No.6 Myoko Akakura area (stay in Akakura Onsen town) / Niigata Prefecture
No.7 Sapporo Kokusai & Teine and other ski resorts in Sapporo city (Sapporo city or Jozankei Onsen stay) / Hokkaido
No.8 Yamagata Zao (stay in Zao Onsen Town or Yamagata City) / Yamagata Prefecture
No.9 Yuzawa Kogen & Ishiuchi Maruyama & Yuzawa Snow Rink in Gala-Yuzawa (stay in Yuzawa & Ishiuchi) / Niigata Prefecture
No.10 Appi Kogen Resort/Iwate Pref.
The magazine that Mr. Iwata produces conveys the charm of Japanese ski resorts in a very easy-to-understand manner, so please check it out.
The ski resort I recommend is Nozawa, where I once stayed during the winter season. Nozawa Onsen ski resort offers wide tree runs between trees. The snow quality is also very good.
When it snows, please try skiing or boarding on the Yamabiko course. You will enjoy powder runs like you have never experienced before!
Nozawa is also famous as a hot spring resort, where you can heal your body after a long day of skiing or snowboarding.
In Hokkaido, Niseko and Rusutsu are popular ski resorts. Both are frequented by foreigners and may make you feel as if you are not in Japan. Niseko in particular seems to have many foreigners and many luxury hotels.
If you want to feel local in Hokkaido, I would suggest staying in Asahikawa city.
There are 6 ski resorts nearby, or if you want to enjoy powder in the pack country, you can go to Asahidake.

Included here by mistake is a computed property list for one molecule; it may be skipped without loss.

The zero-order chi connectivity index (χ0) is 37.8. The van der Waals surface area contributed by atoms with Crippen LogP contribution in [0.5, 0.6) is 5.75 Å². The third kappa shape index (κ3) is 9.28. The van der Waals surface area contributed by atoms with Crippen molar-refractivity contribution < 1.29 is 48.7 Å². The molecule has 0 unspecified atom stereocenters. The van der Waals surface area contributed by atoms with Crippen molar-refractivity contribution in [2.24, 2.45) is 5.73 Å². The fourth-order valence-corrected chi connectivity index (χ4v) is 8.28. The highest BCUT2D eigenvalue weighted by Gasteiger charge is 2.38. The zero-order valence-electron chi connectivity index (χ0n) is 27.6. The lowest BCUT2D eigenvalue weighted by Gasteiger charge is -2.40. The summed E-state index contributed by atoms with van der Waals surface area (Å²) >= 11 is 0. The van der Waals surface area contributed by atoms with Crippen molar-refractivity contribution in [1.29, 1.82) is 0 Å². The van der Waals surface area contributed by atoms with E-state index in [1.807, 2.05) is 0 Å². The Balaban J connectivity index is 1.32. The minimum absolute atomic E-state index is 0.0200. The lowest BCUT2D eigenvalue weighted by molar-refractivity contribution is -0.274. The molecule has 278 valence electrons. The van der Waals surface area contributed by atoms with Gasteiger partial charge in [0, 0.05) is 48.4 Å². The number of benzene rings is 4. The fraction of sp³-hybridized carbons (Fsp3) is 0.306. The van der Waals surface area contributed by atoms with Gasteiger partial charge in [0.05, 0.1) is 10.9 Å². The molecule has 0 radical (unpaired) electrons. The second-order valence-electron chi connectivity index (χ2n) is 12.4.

A short drive will take you to Furano!
Zao has large ski slopes and beautiful scenery. There are tree ice formations known as “snow monsters.”
There are several popular Kanto area ski resorts in Yuzawa, Niigata Prefecture. It is accessible from Tokyo via the Shinkansen bullet train, which takes about 80 minutes.
Finally, let me introduce a ski resort that is not so well known to foreigners.
Tanigawadake Tenjindaira Ski Resort in Gunma Prefecture is about 70 minutes from Tokyo Station to Jomo Kogen Station. From there, take a local bus bound for “Tanigawa-dake Ropeway” and you will arrive there in about 50 minutes.
There are days with tremendous snowfall and you can enjoy deep powder runs.
Tenjindaira was the favorite ski resort of Craig Kelly, the god of snowboarding. Every spring, banked slalom is also held. Last year, Terje Haakonsen won the event.
2022-23 Lift ticket prices at ski resorts in Japan
Lift tickets for ski resorts in Japan are much cheaper than those for famous ski resorts in other countries. Even at the most expensive Rusutsu ski resort, a one-day pass costs 8,800 yen. Even at Hakuba, a ski resort that has become popular among foreigners in recent years, you can buy a day pass for around 6,000 yen.
Although the ski resorts are smaller in size, lift tickets can be purchased more cheaply in western Japan.
Also, many ski resorts in Japan sell lift tickets by the hour, so you can buy a morning and afternoon ticket, or a 4-hour ticket, or a 5-hour ticket.
Some ski resorts sell cheaper lift tickets on weekdays than on holidays.
Below are prices for one-day lift tickets at major ski resorts in Japan.
Basically, the most expensive one-day ticket prices are shown.
|Name of ski resort / AREA
|Price of 1-day ticket (yen)
|Kamui Ski Links
|Tokachi Sahoro Resort
|Hoshino Resort Tomamu
|All mountains of Niseko
|Aomori Spring Ski Resort
|Kandatsu Snow Resort
|Karuizawa Prince Snow Resort
|Hakuba47 Winter Sports Park
|Hakuba Norikura Onsen Ski Resort
|Takasu Snow Resort